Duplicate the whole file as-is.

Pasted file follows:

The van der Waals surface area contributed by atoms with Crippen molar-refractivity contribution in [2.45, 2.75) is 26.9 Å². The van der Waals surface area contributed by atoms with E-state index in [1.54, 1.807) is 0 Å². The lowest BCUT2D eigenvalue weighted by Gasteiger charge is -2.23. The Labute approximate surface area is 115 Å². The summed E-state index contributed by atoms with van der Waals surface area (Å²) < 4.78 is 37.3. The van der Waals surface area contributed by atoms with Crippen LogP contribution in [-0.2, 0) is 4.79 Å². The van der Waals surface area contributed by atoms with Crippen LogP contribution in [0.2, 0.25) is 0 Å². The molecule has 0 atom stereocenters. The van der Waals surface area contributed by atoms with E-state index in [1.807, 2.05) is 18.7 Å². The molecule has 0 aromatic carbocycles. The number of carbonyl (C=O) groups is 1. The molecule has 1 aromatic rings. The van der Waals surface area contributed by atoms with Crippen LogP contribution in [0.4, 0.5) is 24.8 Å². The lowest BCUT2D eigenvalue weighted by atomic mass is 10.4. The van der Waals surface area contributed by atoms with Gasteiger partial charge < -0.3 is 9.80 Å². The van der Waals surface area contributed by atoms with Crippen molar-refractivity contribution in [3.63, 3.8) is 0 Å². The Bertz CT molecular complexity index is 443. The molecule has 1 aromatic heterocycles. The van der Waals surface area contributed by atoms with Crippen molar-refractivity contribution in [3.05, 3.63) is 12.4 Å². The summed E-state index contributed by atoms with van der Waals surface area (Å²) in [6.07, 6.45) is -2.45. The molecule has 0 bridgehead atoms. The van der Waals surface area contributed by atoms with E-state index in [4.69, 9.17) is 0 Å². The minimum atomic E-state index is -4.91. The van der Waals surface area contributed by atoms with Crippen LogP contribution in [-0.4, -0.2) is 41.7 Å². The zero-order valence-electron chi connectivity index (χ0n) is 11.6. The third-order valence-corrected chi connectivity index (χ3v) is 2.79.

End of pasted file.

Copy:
The van der Waals surface area contributed by atoms with Crippen molar-refractivity contribution in [2.45, 2.75) is 26.9 Å². The van der Waals surface area contributed by atoms with E-state index in [1.54, 1.807) is 0 Å². The lowest BCUT2D eigenvalue weighted by Gasteiger charge is -2.23. The Labute approximate surface area is 115 Å². The summed E-state index contributed by atoms with van der Waals surface area (Å²) < 4.78 is 37.3. The van der Waals surface area contributed by atoms with Crippen LogP contribution in [-0.2, 0) is 4.79 Å². The van der Waals surface area contributed by atoms with Crippen LogP contribution in [0.2, 0.25) is 0 Å². The molecule has 0 atom stereocenters. The van der Waals surface area contributed by atoms with E-state index in [1.807, 2.05) is 18.7 Å². The molecule has 0 aromatic carbocycles. The number of carbonyl (C=O) groups is 1. The molecule has 1 aromatic rings. The van der Waals surface area contributed by atoms with Crippen LogP contribution in [0.4, 0.5) is 24.8 Å². The lowest BCUT2D eigenvalue weighted by atomic mass is 10.4. The van der Waals surface area contributed by atoms with Gasteiger partial charge < -0.3 is 9.80 Å². The van der Waals surface area contributed by atoms with Crippen molar-refractivity contribution in [3.63, 3.8) is 0 Å². The Bertz CT molecular complexity index is 443. The molecule has 1 aromatic heterocycles. The van der Waals surface area contributed by atoms with Crippen molar-refractivity contribution in [3.05, 3.63) is 12.4 Å². The summed E-state index contributed by atoms with van der Waals surface area (Å²) in [6.07, 6.45) is -2.45. The molecule has 0 bridgehead atoms. The van der Waals surface area contributed by atoms with E-state index in [4.69, 9.17) is 0 Å². The minimum atomic E-state index is -4.91. The van der Waals surface area contributed by atoms with Crippen LogP contribution in [-0.4, -0.2) is 41.7 Å². The zero-order valence-electron chi connectivity index (χ0n) is 11.6. The third-order valence-corrected chi connectivity index (χ3v) is 2.79.